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Gaping holes in protecting consumer data: Lessons from the Ascension breach

On January 10, 2019, a security researcher discovered over 24 million mortgage loan documents publicly exposed on an Amazon S3 storage server. The documents originated from a wide array of financial institutions and the federal government through the processing of mortgage applications. The firms then sold these loans to Rocktop Partners, an alternative investment firm.

Upon acquisition of the loans, Rocktop Partners turned the data over to Ascension Data & Analytics, an affiliate company, for analytics and processing. The carousel of information didn’t stop there: Ascension then gave the data to OpticsML, presumably for further processing and analytics.

In the above corporate game of hot potato, who should be held responsible for the protection of the sensitive data involved? The companies that profited from mortgage transactions are pointing their fingers down the transaction chain, and regulators seem to be powerless. Meanwhile, the thousands of impacted consumers are bracing for the impact. Let’s define the actors and see what we can learn from their part in this incident.

OpticsML

OpticsML stored the sensitive financial data in Amazon S3 buckets without password protection, leaving the data open to the anonymous internet. Since the breach, OpticsML has shut down its website (https://www.opticsml.com). Being a small fintech startup, it is likely that they don’t have the financial resources to compensate those impacted by the breach, nor will they likely resume business.

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Lesson: Regardless of your size, information security matters. Just as a lack of cash will cause your business to fail, so too will a lack of information security.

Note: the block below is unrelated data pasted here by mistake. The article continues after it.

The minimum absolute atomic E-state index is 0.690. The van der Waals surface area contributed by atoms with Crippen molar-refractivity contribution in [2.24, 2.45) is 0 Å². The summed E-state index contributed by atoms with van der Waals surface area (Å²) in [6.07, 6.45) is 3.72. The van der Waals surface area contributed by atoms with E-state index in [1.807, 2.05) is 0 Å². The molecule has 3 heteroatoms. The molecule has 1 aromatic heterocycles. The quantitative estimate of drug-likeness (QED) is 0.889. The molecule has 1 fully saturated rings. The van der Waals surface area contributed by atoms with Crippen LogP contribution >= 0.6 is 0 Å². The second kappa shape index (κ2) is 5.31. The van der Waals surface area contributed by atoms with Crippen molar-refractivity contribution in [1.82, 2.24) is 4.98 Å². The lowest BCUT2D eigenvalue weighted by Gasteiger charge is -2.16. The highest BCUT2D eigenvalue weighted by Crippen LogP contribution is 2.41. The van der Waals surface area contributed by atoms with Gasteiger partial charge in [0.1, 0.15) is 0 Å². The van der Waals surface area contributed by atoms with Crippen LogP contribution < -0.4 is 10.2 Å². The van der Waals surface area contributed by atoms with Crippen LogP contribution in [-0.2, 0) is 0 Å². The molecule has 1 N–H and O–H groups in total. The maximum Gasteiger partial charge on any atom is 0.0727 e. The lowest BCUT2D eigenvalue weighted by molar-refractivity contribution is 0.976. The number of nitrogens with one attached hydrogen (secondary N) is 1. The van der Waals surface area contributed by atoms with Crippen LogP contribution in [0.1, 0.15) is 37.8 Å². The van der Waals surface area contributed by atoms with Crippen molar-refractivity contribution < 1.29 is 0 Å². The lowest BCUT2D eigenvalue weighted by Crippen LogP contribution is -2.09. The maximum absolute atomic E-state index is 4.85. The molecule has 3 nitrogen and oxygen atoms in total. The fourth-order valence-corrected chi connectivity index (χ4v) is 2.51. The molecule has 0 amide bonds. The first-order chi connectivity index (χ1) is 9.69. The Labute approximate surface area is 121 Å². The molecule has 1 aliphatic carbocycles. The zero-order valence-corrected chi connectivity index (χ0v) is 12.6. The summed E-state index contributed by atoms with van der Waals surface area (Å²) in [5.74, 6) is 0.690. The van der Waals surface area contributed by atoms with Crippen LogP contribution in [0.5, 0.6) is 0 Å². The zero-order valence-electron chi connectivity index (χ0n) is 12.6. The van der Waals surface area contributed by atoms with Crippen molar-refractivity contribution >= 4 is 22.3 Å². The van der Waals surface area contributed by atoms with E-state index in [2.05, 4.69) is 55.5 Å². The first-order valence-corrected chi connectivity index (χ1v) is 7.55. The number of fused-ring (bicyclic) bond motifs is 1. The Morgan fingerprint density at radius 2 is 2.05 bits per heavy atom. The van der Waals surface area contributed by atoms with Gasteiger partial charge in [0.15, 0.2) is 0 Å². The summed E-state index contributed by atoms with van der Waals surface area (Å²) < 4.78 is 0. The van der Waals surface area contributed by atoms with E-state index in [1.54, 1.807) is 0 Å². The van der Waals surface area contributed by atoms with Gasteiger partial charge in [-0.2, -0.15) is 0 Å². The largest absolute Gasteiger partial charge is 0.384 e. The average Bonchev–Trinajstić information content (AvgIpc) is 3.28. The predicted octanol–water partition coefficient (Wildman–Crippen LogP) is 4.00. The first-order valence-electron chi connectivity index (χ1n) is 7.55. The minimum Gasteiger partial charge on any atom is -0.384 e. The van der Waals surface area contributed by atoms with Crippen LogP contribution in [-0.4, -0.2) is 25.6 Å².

Rocktop Partners / Ascension Data and Analytics

Rocktop Partners, an investor in distressed consumer markets, acquired the impacted loans and related documentation from a wide range of financial institutions. They handed the data over to Ascension Data & Analytics, a closely affiliated firm, presumably for analytics and processing.

Sandy Campbell, general counsel of Rocktop Partners, explained that neither the Ascension nor the Rocktop Partners systems were impacted by the breach. Based on a review of a breach notification filed with the state of Vermont, Ascension is notifying impacted consumers and offering them two years of free credit and identity theft monitoring services.

Lesson: It doesn’t matter if your systems were impacted: it’s the data and the transactions that matter. Your risk surface is anywhere the confidentiality, integrity, or availability of your data or transactions are at risk; that could be within your own systems or the systems of your third parties that are processing your data.

We may never know if Rocktop Partners / Ascension assessed the information security risk capabilities of OpticsML. If they didn’t, they were grossly negligent in transferring the information without doing so. The purpose of third-party information security risk management programs is to ensure that your vendors implement and maintain information risk management programs sufficient to protect the assets with which they are entrusted. Good security cannot be assumed—it must be continuously verified.

Financial Institutions

Rocktop Partners acquired the loans from a wide range of financial institutions. It happens all the time: loans, like stocks, are simply financial instruments that are traded by investors. Consumers only choose the institution with which they originate the loan; beyond that, the originating bank can sell the loan to whomever they choose. Under the Truth In Lending Act (12 CFR Part 26), the acquirer of the loan must notify the consumer within 30 days of acquiring the loan.

Is the originating financial institution responsible for ensuring that the company acquiring the loan has adequate information security sufficient to protect the confidentiality of the loan information? What if the acquiring firm sells it to another firm; should the originating financial institution be responsible for that as well?

The Office of the Comptroller of the Currency (OCC) has established strong regulations mandating that banks manage third-party information security risk (OCC Bulletin 2013-29). The OCC’s definition of “third-party” is quite broad, including “any other business arrangements where the bank has an ongoing relationship.” As such, it could be interpreted that the financial institutions were responsible for ensuring that Ascenion had adequate information security controls in place.